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Show that the subset sum problem (Given a sequence of integers $S=i_1, i_2, \dots , i_n$ and an integer $k$, is there a subsequence of $S$ that sums to exactly $k$?) is NP-complete.

Hint: Use the exact cover problem.

The exact cover problem is the following: Given a family of sets $S_1, S_2, \dots , S_n$ does there exist a set cover consisting of a subfamily of pairwise disjoint sets?

First of all, to show that this problem is in $\mathcal{NP}$ do we have to do the following?

A nondeterministic Turing machine can first guess which the subsequence of that we are looking for is and then verify that it sums to exactly k in linear time. Is this correct?

To show that it is NP-complete how could we reduce the exact cover problem to subset sum? Is it as follows?

The exact cover problem has a solution iff every element is in exactly one set.

We consider the set $S$ and the number $k$ such that each number corresponds to a set of elements and $k$ corresponds to the whole set. Suppose there are $n$ elements and $k$ different sets.

We replace each set S with a number that is $1$ in its ith position if i is in S and has a $0$ in its ith position otherwise.

We set k to a number that is $n$ copies of the number $1$.

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    $\begingroup$ Try proving that your reduction works. If you succeed, you will know that it does. Otherwise, back to the drawing board. $\endgroup$ – Yuval Filmus Dec 18 '14 at 3:10
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Subset Sum can be easily transformed from Partition problem. The proof of reducing Exact Cover to it is similar to the one from 3-Dimensional Matching, and you can find it in the textbook by Garey and Johnson. The proof is somewhat complicated.

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Basic idea: In the exact cover problem, each element is reduced to a number. Then, each set is reduced to the sum of the numbers it covers. Finally, set $k$ to be the sum of all numbers.

This reduction always works one way: If a solution exists for the exact cover problem, a solution also exists for the subset sum problem.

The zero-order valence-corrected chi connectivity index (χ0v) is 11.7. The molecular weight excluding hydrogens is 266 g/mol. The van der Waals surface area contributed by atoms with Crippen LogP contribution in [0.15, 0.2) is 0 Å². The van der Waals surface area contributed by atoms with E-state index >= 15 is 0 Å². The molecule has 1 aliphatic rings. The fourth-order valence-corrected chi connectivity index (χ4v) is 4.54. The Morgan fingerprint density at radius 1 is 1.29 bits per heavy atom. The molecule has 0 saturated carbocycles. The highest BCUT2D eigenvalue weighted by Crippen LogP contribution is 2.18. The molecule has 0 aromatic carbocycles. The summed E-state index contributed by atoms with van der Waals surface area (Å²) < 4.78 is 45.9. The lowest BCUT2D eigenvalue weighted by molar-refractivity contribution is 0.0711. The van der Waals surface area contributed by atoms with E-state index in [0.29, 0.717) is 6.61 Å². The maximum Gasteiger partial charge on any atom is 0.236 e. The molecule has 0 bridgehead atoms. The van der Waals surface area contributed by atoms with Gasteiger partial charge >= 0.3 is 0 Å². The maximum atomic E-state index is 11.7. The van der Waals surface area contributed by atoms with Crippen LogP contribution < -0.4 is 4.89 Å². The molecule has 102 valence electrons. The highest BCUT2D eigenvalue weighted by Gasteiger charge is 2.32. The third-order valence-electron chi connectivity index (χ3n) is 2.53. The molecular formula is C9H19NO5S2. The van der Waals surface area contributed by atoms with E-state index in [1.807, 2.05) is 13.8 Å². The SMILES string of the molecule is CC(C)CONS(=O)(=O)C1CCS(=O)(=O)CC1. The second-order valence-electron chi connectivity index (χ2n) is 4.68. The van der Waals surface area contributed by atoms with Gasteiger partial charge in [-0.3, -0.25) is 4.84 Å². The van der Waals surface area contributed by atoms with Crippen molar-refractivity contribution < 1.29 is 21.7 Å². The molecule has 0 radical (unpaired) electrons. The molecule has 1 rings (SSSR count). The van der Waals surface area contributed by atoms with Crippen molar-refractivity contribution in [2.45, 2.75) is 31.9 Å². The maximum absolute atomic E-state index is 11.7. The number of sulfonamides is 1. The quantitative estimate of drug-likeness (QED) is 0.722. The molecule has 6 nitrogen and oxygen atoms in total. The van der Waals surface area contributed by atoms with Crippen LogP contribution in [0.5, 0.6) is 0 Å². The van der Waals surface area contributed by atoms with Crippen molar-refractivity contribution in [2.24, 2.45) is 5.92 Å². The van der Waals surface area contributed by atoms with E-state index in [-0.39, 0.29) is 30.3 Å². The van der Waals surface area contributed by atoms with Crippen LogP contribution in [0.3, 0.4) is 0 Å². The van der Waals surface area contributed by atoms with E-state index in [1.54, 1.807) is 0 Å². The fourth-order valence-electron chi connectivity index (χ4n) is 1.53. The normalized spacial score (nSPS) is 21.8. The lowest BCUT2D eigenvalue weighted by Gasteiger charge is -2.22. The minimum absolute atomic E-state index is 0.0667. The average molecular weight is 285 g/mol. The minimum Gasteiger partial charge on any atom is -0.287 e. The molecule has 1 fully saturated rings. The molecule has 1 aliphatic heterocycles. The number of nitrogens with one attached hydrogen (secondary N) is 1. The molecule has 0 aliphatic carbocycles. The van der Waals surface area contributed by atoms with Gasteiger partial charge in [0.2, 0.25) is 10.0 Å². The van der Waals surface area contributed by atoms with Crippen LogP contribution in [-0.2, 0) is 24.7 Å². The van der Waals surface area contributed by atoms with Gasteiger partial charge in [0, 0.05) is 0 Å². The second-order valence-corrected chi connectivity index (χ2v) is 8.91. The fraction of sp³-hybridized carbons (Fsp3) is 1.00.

The hard part is to prove the other way. Trivial numbers don't work. Suppose the elements are reduced to $1,2,3,4$, and the sets are

  • $S_1=\{3,4\}$
  • $S_2=\{3\}$

The reduction to subset sum is the numbers $7,3$ and $k=10$, which return YES but there's no solution to the exact cover problem!

We need to be smarter in choosing the numbers. Noticed the flaw in the previous numbers is that $3$ can replace $1,2$. We don't want any number to be replaced. Hence, we want the numbers to have sufficiently large gaps. Suppose in an exact cover problem of $n$ elements, the first element is reduced to $1$. How large should the second number be? There are $2^{n-1}$ sets that can include the first number. So, the second element should be reduced to a number larger than $2^{n-1}$ such that no matter how many times $1$ appears, it cannot replace the second number. Let's just reduce the second element to $2^n$. The same argument applies to the third argument, so we reduce it to $2^n\times 2^n=4^n$.

In conclusion, the $i$-th element in the exact cover problem has a value of $2^{in}$. Each set is reduced to the sum of numbers it covers.

Now we showed that exact cover is in NP-Hard. We need to prove that it is also in NP in order to show that it is NP-Complete. I think that's relatively simple. If you need help for that, I'll provide some hints for you.

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